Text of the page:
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groutcho
01-15-2009, 01:37 PM
Is it possible to filter the listener's feedback to remove "OKs" and variable values returns ? the Clearlistener() function is okay but only for the beginning of the script execution. I would like to clear the listener during the execution of the script without removing useful strings.

I would like to print an array in the listener and i wouldn't want to be annoyed with parasite feedback.

Another question : why in the listener some feedback is duplicate (e.g the same return value is displayed twice)

Thanks in advance

diffx
01-15-2009, 01:48 PM
As for question 2: this can be caused by the fact that the listener prints the result of the last line in the script. Thus, a print command at the end of your script prints it twice.

(
x = "Last line of my script"
)

Result:
Last line of my script

(
x = "Last line of my script"
print x
)

Result:
Last line of my script
Last line of my script

Same happens if you use a print command in the listener.

groutcho
01-15-2009, 01:51 PM
Thanks, one annoying problem removed !

Bobo
01-15-2009, 02:53 PM
Well, you should NEVER run your code in global scope anyway.
So if you start your code with ( and end it with ), nothing will be printed except the return value UNLESS you use Print() or format() to output whatever YOU want to it. For example

(--start local scope
a = 10
b = 20
c = a + b
print c
d = c*2
OK
)--end script

The output will be

30
OK

Without the OK at the end, it would output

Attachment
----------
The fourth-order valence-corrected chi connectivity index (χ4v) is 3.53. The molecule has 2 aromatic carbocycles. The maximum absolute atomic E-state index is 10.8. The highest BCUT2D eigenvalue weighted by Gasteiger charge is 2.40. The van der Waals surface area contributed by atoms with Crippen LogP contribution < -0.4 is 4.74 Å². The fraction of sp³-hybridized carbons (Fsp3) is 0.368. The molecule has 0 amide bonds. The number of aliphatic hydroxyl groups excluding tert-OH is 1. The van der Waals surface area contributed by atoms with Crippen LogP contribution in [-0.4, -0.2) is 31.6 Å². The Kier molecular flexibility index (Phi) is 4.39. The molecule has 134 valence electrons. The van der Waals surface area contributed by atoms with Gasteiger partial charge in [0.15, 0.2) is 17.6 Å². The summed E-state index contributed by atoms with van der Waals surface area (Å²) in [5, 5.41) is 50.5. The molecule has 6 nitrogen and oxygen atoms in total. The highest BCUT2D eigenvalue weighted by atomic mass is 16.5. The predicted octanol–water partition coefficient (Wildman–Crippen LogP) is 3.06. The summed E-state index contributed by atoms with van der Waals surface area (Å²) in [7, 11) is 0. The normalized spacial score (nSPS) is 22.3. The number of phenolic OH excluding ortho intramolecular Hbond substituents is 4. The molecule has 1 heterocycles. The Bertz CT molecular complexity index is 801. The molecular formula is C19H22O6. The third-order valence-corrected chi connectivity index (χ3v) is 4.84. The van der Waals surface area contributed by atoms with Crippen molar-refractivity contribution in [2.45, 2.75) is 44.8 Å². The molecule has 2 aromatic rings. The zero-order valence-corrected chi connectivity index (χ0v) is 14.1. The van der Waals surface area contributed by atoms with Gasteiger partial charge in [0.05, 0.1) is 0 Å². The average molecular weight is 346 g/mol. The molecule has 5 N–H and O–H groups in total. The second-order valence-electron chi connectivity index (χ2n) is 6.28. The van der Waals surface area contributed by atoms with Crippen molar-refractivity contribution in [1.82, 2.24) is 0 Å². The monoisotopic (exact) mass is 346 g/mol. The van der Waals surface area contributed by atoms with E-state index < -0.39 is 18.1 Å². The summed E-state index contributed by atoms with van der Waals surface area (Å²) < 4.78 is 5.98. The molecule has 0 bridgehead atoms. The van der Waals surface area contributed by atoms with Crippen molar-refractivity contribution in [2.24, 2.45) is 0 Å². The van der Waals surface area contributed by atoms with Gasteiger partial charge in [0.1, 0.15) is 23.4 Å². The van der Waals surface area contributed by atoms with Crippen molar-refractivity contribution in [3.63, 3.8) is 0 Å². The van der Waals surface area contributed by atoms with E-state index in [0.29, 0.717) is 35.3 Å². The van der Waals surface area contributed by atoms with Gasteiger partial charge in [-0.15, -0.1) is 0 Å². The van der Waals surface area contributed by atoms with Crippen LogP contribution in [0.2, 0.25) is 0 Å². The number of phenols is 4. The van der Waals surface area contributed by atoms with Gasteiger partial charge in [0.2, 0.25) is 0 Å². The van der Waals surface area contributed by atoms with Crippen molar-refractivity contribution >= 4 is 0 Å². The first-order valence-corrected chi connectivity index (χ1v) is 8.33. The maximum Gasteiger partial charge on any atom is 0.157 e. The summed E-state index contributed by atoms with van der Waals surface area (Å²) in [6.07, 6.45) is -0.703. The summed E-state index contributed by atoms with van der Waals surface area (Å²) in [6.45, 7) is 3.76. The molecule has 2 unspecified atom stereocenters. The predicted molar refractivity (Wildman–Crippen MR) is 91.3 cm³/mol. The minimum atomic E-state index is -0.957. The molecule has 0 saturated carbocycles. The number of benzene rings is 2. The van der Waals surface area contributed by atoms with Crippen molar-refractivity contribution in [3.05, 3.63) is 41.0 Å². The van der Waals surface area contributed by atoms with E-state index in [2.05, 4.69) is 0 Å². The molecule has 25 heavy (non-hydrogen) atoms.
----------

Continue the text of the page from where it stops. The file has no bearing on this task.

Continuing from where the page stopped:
30
60

because 60 is the last value calculated within the scope and is output as the return value of the whole expression.

If you remove the brackets and evaluate in global scope (BAD idea!),

a = 10
b = 20
c = a + b
print c
d = c*2

the output would be

10
20
30
30
30
60
OK

Note that 30 is the return value of 'c=a+b', the side effect of the 'print c' call and the return value of the 'print c' call, so it appears THREE times in global scope, but just once as side effect of the 'print c' call in the local scope.

At this point, the variables a, b, c and d are GLOBAL and could affect code which uses the same variable names in local scope without an explicit LOCAL declaration. In other words, you would be polluting the global scope with variables that could be used somewhere else and affect code you don't even know about. Thus, using long descriptive names for global variables is a must!

groutcho
01-15-2009, 04:24 PM
Well, you should NEVER run your code in global scope anyway.
So if you start your code with ( and end it with ), nothing will be printed except the return value UNLESS you use Print() or format() to output whatever YOU want to it.

It was just a draft, the final code is integrated in a macroscript, but I didn't know that you could create a code block (and its scope) just by putting it between parentheses without the need of a function or loop or conditional statement. That sure is a great thing to know !

Thanks for the great explanation mister Bobo :applause:

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01-15-2009, 04:24 PM
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